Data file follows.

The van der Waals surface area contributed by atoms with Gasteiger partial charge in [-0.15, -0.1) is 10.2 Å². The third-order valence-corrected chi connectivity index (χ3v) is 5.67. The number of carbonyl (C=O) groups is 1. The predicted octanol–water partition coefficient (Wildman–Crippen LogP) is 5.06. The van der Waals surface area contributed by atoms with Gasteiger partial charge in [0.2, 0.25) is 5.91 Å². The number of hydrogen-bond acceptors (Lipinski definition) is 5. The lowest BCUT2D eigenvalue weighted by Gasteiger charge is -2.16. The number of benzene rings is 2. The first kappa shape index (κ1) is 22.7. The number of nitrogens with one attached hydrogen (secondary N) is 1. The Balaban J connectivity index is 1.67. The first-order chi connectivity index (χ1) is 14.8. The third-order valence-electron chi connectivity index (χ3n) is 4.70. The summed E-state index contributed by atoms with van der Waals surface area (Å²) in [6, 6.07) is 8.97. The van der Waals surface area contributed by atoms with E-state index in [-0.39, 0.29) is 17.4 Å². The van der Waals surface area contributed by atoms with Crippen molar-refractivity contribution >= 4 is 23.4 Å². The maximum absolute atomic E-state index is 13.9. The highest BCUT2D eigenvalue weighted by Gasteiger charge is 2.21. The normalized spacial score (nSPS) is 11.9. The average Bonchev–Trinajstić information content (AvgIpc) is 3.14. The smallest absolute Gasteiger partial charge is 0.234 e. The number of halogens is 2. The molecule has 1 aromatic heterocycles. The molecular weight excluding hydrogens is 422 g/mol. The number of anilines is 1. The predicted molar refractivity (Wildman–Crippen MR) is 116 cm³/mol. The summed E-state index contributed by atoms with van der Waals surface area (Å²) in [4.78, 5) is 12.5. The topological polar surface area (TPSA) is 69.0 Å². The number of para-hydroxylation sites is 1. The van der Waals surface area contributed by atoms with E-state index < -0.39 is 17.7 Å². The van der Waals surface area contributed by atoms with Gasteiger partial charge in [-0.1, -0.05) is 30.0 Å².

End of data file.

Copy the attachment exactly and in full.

The van der Waals surface area contributed by atoms with Gasteiger partial charge in [-0.15, -0.1) is 10.2 Å². The third-order valence-corrected chi connectivity index (χ3v) is 5.67. The number of carbonyl (C=O) groups is 1. The predicted octanol–water partition coefficient (Wildman–Crippen LogP) is 5.06. The van der Waals surface area contributed by atoms with Gasteiger partial charge in [0.2, 0.25) is 5.91 Å². The number of hydrogen-bond acceptors (Lipinski definition) is 5. The lowest BCUT2D eigenvalue weighted by Gasteiger charge is -2.16. The number of benzene rings is 2. The first kappa shape index (κ1) is 22.7. The number of nitrogens with one attached hydrogen (secondary N) is 1. The Balaban J connectivity index is 1.67. The first-order chi connectivity index (χ1) is 14.8. The third-order valence-electron chi connectivity index (χ3n) is 4.70. The summed E-state index contributed by atoms with van der Waals surface area (Å²) in [6, 6.07) is 8.97. The van der Waals surface area contributed by atoms with E-state index in [-0.39, 0.29) is 17.4 Å². The van der Waals surface area contributed by atoms with Crippen molar-refractivity contribution >= 4 is 23.4 Å². The maximum absolute atomic E-state index is 13.9. The highest BCUT2D eigenvalue weighted by Gasteiger charge is 2.21. The normalized spacial score (nSPS) is 11.9. The average Bonchev–Trinajstić information content (AvgIpc) is 3.14. The smallest absolute Gasteiger partial charge is 0.234 e. The number of halogens is 2. The molecule has 1 aromatic heterocycles. The molecular weight excluding hydrogens is 422 g/mol. The number of anilines is 1. The predicted molar refractivity (Wildman–Crippen MR) is 116 cm³/mol. The summed E-state index contributed by atoms with van der Waals surface area (Å²) in [4.78, 5) is 12.5. The topological polar surface area (TPSA) is 69.0 Å². The number of para-hydroxylation sites is 1. The van der Waals surface area contributed by atoms with E-state index < -0.39 is 17.7 Å². The van der Waals surface area contributed by atoms with Gasteiger partial charge in [-0.1, -0.05) is 30.0 Å².